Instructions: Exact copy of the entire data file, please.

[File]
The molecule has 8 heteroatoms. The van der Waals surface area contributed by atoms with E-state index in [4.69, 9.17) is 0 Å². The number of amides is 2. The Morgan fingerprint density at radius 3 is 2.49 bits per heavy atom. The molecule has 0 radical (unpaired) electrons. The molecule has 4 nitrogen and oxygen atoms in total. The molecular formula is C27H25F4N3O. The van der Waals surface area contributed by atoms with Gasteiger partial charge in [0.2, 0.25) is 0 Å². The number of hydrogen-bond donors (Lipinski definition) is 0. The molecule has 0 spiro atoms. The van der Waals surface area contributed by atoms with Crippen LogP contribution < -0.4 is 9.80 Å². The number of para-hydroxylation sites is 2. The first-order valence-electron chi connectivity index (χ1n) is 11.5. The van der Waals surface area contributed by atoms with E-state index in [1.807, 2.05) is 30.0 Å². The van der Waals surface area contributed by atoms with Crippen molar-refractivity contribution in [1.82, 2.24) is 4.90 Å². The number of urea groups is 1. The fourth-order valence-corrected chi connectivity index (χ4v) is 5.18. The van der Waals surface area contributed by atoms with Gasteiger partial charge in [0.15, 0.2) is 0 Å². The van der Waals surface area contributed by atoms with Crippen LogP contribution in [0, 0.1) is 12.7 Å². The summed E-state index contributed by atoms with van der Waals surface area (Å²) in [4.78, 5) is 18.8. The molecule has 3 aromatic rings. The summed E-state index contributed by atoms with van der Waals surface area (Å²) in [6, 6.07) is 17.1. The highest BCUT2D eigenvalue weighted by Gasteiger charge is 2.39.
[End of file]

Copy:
The molecule has 8 heteroatoms. The van der Waals surface area contributed by atoms with E-state index in [4.69, 9.17) is 0 Å². The number of amides is 2. The Morgan fingerprint density at radius 3 is 2.49 bits per heavy atom. The molecule has 0 radical (unpaired) electrons. The molecule has 4 nitrogen and oxygen atoms in total. The molecular formula is C27H25F4N3O. The van der Waals surface area contributed by atoms with Gasteiger partial charge in [0.2, 0.25) is 0 Å². The number of hydrogen-bond donors (Lipinski definition) is 0. The molecule has 0 spiro atoms. The van der Waals surface area contributed by atoms with Crippen LogP contribution < -0.4 is 9.80 Å². The number of para-hydroxylation sites is 2. The first-order valence-electron chi connectivity index (χ1n) is 11.5. The van der Waals surface area contributed by atoms with E-state index in [1.807, 2.05) is 30.0 Å². The van der Waals surface area contributed by atoms with Crippen molar-refractivity contribution in [1.82, 2.24) is 4.90 Å². The number of urea groups is 1. The fourth-order valence-corrected chi connectivity index (χ4v) is 5.18. The van der Waals surface area contributed by atoms with Gasteiger partial charge in [0.15, 0.2) is 0 Å². The van der Waals surface area contributed by atoms with Crippen LogP contribution in [0, 0.1) is 12.7 Å². The summed E-state index contributed by atoms with van der Waals surface area (Å²) in [4.78, 5) is 18.8. The molecule has 3 aromatic rings. The summed E-state index contributed by atoms with van der Waals surface area (Å²) in [6, 6.07) is 17.1. The highest BCUT2D eigenvalue weighted by Gasteiger charge is 2.39.